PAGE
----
When Boots wasn’t tinkering on engines late into the night, he retrieved the wounded. Just a few months before, he snuck an ambulance into Bastogne, Belgium under heavy fire. He rescued several wounded American soldiers, as bullets ripped through the vehicle.
It would be a shame, he thought, to live through the Battle of the Bulge only to die here, when the end of the war felt so close.
Two more Nazi planes appeared overhead. They swooped so low, Boots could feel the draft left in their wake. He braced himself, but no fire landed on his canvas top. Instead, they headed for the bridge, dropping their bombs above it before looping back up in the sky.
They missed, their armament crashing on the far shore, spraying dirt and water into the sky like a wet volcano.
“This shit’s gettin’ close,” mumbled Howard.
He’d barely finished speaking when a mortar shell exploded in the ditch next to them. Dirt sprayed into the truck, showering Boots’ lap and painting his cheek. He braked on instinct, then slammed the gas to get back up to speed.
The Ludendorff bridge was long. Really long. Boots had some experience building bridges, back when he worked in Wisconsin’s CCC camps, the conservation corps created by Roosevelt’s New Deal program. Those were small by comparison, just small crossings for state parks. The Ludendorff stretched over 1,000 feet of water. As Boots eased his front tires onto the unsteady boards, it looked like 1,000 miles.
It was designed as a rail bridge, but wooden planks had been laid between the train tracks to make a drivable surface. The truck jittered and bounced from board to board, but it was still a smoother ride than the hilly, busted road. Boots finally lifted his hand from the gear stick, flexing it a few times to release the cramping. He and Howard both hunched over the dash to peer up in the dark sky. They watched the planes circling like vultures, as if by seeing an incoming missile, they could will it to re-direct.
The boards beneath the tires groaned. The bridge was as battle-weary as the men crossing, and far from stable. Each vehicle rushed across it as fast as it could, but it still wasn’t fast enough for Boots. The caravan felt like a funeral procession.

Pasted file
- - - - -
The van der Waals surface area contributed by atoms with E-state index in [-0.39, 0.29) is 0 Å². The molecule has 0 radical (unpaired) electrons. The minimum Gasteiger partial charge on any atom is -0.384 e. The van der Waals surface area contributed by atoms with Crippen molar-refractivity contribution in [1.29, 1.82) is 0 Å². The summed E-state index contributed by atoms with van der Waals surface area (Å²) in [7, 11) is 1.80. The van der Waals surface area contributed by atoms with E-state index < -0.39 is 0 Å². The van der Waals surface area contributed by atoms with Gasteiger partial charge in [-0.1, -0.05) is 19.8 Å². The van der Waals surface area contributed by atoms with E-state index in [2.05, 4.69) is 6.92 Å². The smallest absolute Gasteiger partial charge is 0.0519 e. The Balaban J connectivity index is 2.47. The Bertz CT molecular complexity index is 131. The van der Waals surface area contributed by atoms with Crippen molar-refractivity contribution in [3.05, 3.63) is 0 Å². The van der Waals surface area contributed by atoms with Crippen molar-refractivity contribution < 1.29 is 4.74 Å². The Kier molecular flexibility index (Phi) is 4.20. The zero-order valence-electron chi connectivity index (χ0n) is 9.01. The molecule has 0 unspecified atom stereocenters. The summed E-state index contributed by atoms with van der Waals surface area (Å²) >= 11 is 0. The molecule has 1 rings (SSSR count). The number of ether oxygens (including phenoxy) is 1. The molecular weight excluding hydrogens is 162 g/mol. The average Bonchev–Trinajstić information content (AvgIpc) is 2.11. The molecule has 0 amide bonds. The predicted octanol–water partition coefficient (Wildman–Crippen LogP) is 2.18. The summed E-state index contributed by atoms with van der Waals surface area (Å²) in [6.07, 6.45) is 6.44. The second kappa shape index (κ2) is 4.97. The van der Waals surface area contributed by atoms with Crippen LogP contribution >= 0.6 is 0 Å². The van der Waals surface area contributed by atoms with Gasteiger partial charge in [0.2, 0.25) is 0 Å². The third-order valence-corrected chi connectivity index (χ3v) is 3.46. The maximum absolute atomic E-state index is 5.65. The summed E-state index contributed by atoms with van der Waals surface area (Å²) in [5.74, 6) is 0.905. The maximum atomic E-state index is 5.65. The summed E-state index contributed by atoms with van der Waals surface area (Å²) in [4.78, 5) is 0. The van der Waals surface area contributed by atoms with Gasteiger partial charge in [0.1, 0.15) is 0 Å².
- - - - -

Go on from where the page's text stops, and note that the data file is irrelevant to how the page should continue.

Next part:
As he drove, Boots watched shells fall into the water like pebbles. Some came close enough to dent the steel beams.
“Here it comes again,” Howard said.
Howard was a matter-of-fact guy, a brawny farm kid. The exact guy you want by your side in war. He could lift a truck like it was a hay bale and took orders as if questions didn’t exist. And his heart rate never seemed to elevate, which is why he could declare life threatening moments with a deadpan tone, as if he were reading baseball statistics instead of spotting the thing that could kill them all.
Howard pointed to an Fw 190G-1 Nazi fighter plane, circling back for another attempt. Boots poked his head out of the truck to look up ahead. They had passed the halfway mark, but were still nowhere near the end.
The Fw was nearly overhead, its centerline and left wing were empty but Boots could see one final bomb beneath its right wing, ready to drop. He wasn’t sure if he should watch, but couldn’t look away.
All around the battlefield, the sounds were constant and loud — from the thunder of the anti-aircraft guns to the high-pitched whine of his truck’s transmission. But now a new sound came, not unfamiliar, but much closer than he’d ever heard before. The sound of bullets ripping holes down the entire length of the Fw 190. A heavy slap, slap, slap, of lead on aircraft aluminum. The plane wobbled, then regained momentum. It flew over the bridge, but never dropped its bomb.
There were still many yards to go, and every sway from the bridge jammed Boots’ heart in his throat. When he finally drove the truck off the unsteady platform, his heartbeat slowed even though they were still unprotected from enemy fire. It was a relief to just be on firm land on the right side of the Rhine. As if they’d flipped a coin hours ago and now were lucky enough to see it land head’s up.